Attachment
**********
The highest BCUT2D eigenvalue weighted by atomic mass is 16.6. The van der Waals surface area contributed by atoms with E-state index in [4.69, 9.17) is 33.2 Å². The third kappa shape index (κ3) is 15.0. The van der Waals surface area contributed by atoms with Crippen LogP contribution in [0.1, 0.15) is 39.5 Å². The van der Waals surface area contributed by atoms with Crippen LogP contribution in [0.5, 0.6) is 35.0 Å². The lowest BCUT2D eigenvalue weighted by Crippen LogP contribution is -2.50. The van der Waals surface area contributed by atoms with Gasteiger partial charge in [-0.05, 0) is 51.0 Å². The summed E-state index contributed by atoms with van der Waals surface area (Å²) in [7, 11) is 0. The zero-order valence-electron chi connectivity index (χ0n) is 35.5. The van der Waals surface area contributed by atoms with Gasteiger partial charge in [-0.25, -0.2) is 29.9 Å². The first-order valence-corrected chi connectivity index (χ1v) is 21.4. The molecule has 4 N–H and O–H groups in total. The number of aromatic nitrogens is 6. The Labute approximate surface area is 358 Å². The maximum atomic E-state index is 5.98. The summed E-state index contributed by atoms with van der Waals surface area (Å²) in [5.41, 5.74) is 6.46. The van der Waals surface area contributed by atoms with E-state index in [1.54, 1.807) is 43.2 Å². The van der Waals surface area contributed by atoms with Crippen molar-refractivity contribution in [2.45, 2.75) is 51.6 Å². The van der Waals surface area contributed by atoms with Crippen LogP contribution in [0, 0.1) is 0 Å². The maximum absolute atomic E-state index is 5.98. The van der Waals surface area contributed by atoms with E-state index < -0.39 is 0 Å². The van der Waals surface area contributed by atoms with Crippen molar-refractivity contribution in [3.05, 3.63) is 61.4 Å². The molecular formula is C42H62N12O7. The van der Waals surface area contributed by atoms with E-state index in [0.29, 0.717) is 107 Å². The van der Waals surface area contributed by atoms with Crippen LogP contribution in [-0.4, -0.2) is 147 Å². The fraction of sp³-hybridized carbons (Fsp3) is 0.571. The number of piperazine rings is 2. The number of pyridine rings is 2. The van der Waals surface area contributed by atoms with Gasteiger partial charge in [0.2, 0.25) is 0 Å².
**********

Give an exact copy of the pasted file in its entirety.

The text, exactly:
The highest BCUT2D eigenvalue weighted by atomic mass is 16.6. The van der Waals surface area contributed by atoms with E-state index in [4.69, 9.17) is 33.2 Å². The third kappa shape index (κ3) is 15.0. The van der Waals surface area contributed by atoms with Crippen LogP contribution in [0.1, 0.15) is 39.5 Å². The van der Waals surface area contributed by atoms with Crippen LogP contribution in [0.5, 0.6) is 35.0 Å². The lowest BCUT2D eigenvalue weighted by Crippen LogP contribution is -2.50. The van der Waals surface area contributed by atoms with Gasteiger partial charge in [-0.05, 0) is 51.0 Å². The summed E-state index contributed by atoms with van der Waals surface area (Å²) in [7, 11) is 0. The zero-order valence-electron chi connectivity index (χ0n) is 35.5. The van der Waals surface area contributed by atoms with Gasteiger partial charge in [-0.25, -0.2) is 29.9 Å². The first-order valence-corrected chi connectivity index (χ1v) is 21.4. The molecule has 4 N–H and O–H groups in total. The number of aromatic nitrogens is 6. The Labute approximate surface area is 358 Å². The maximum atomic E-state index is 5.98. The summed E-state index contributed by atoms with van der Waals surface area (Å²) in [5.41, 5.74) is 6.46. The van der Waals surface area contributed by atoms with E-state index in [1.54, 1.807) is 43.2 Å². The van der Waals surface area contributed by atoms with Crippen molar-refractivity contribution in [2.45, 2.75) is 51.6 Å². The van der Waals surface area contributed by atoms with Crippen LogP contribution in [0, 0.1) is 0 Å². The maximum absolute atomic E-state index is 5.98. The van der Waals surface area contributed by atoms with E-state index < -0.39 is 0 Å². The van der Waals surface area contributed by atoms with Crippen molar-refractivity contribution in [3.05, 3.63) is 61.4 Å². The molecular formula is C42H62N12O7. The van der Waals surface area contributed by atoms with E-state index in [0.29, 0.717) is 107 Å². The van der Waals surface area contributed by atoms with Crippen LogP contribution in [-0.4, -0.2) is 147 Å². The fraction of sp³-hybridized carbons (Fsp3) is 0.571. The number of piperazine rings is 2. The number of pyridine rings is 2. The van der Waals surface area contributed by atoms with Gasteiger partial charge in [0.2, 0.25) is 0 Å².